As a reward for the Tajikistan regime's support for Washington's "war on terror", on January 9, 2002, the US lifted its eight-year ban on the sale of arms to the former Soviet republic. "Tajikistan has a history of torture, suppression of political opposition and the media, and arrests based on religion", noted a February 2002 press release by the US-based Human Rights Watch. The State Department considers Tajikistan to be ruled "by an authoritarian regime that has established some nominally democratic institutions" and its human rights report on the country notes that "there were reports that security officials, particularly those in the Ministry of Interior, used systematic beatings to extort confessions and used sexual abuse and electric shock during interrogations".

Because the regimes in the Central Asian republics are thugs siding with the "good guys" in the "war on terror" however, their regular use of torture is swept under the carpet; at most it's cause for mild embarrassment and platitudes about their gradual "progress" towards democracy. In the post-9/11 world "good" regimes are those that cooperate with the "war on terror", but those that challenge Washington's diktats are deemed to "support terrorism" and must suffer "regime change"..

Although the White House has concentrated on the minimalist, "lily pad" bases and the stationing of a larger number of US troops on home soil, there will be tens of thousands of US troops stationed overseas for years (perhaps even decades) to come — carrying out Washington's "pre-emptive" wars in the Middle East.

Iraq has a central role to play in the Pentagon's global ring of steel. "US engineers are focusing on constructing 14 'enduring bases', long-term encampments for the thousands of American troops expected to serve in Iraq for at least two years", reported the March 23 Chicago Tribune.

Because of political sensitivities in both Iraq and the US, there is little public acknowledgement from the White House or the Pentagon that the intention has always been for US troops to stay in Iraq for longer than just the completion of "regime change" there, itself hardly likely to be over in the near future unless Iraqis' resistance to the occupation is completely crushed. (The defence minister of the US-installed puppet Interim Government of Iraq said that he wanted US troops to occupy Iraq "for 15 years", according to an October 8 report by the Knight Ridder newspaper chain.)

One goal in the invasion of Iraq was to relieve pressure on Washington's Middle Eastern client regimes, particularly Saudi Arabia, where there has been rising resentment at the presence of US troops since the end of the 1991 Gulf War.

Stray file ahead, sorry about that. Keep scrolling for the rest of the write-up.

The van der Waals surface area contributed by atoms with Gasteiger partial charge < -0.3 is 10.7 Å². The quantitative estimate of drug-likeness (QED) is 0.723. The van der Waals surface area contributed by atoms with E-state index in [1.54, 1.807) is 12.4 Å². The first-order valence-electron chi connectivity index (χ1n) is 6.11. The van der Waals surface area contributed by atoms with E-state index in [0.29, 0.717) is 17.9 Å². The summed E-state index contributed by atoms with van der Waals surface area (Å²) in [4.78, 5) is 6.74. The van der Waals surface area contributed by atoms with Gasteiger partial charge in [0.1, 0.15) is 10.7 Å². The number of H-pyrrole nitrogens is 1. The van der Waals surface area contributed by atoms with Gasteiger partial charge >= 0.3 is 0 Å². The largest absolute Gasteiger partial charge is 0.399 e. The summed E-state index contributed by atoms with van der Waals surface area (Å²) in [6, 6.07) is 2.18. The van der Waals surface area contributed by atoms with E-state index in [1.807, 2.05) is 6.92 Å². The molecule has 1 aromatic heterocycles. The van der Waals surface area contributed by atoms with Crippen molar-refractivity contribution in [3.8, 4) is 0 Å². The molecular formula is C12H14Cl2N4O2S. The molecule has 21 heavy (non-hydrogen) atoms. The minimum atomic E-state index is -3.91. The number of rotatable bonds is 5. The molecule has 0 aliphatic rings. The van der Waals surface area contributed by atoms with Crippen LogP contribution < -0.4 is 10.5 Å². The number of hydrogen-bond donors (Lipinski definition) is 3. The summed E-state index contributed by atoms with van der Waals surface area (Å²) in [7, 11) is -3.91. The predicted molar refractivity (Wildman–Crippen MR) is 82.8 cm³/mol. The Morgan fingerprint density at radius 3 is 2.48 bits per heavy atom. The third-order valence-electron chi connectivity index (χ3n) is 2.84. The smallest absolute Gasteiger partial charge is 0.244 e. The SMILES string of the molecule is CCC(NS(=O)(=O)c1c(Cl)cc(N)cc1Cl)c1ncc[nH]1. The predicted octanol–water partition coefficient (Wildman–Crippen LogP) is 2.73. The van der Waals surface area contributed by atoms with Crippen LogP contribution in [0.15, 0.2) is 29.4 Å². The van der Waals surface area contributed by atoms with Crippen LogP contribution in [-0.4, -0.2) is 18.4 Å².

The Chicago Tribune quoted US Army Brigadier General Robert Pollman, the chief engineer for US base construction in Iraq as saying: "Is this a swap for the Saudi bases? I don't know. When we talk about enduring bases here, we're talking about the present operation, not in terms of America's global strategic base. But this makes sense. It makes a lot of logical sense."

The Iraq invasion itself was intended as a stepping stone to a broader "reorganisation" of the Middle East — eliminating any resistance to US political and corporate domination of the oil-rich region and shoring up shaky US client regimes.

Even now that the occupation of Iraq has been challenged by a growing guerrilla war and the image of the US military's invincibility has been dealt its most serious blow since the Vietnam War, US war planners are still exploring their next target in the "war on terror". For example, the September 27 Newsweek reported that the CIA and the Defense Intelligence Agency had war-gamed a "pre-emptive" attack on Iran's nuclear power and research facilities. The magazine reported, however, that "No-one liked the outcome".

Instead, "administration hawks are pinning their hopes on regime change in Tehran — by covert means, preferably, but by force of arms if necessary. Papers on the idea have circulated inside the administration, mostly labeled 'draft' or 'working draft' to evade congressional subpoena powers and the Freedom of Information Act."

Of course, like all of Washington's plans for the post-Soviet world seemingly bereft of a counterbalance to US military might, the US neoconservatives' blueprints for creating a "new American century" are predicated on the idea that the technological superiority of US armed forces and US economic might are enough to overcome any opposition. Yet the armed resistance in Iraq — a country brutalised beyond belief by two imperialist assaults, 13 years of crippling economic sanctions and the savagery of the US-British-Australian military occupation — has proved that Washington's empire isn't invulnerable.

From Green Left Weekly, October 27, 2004.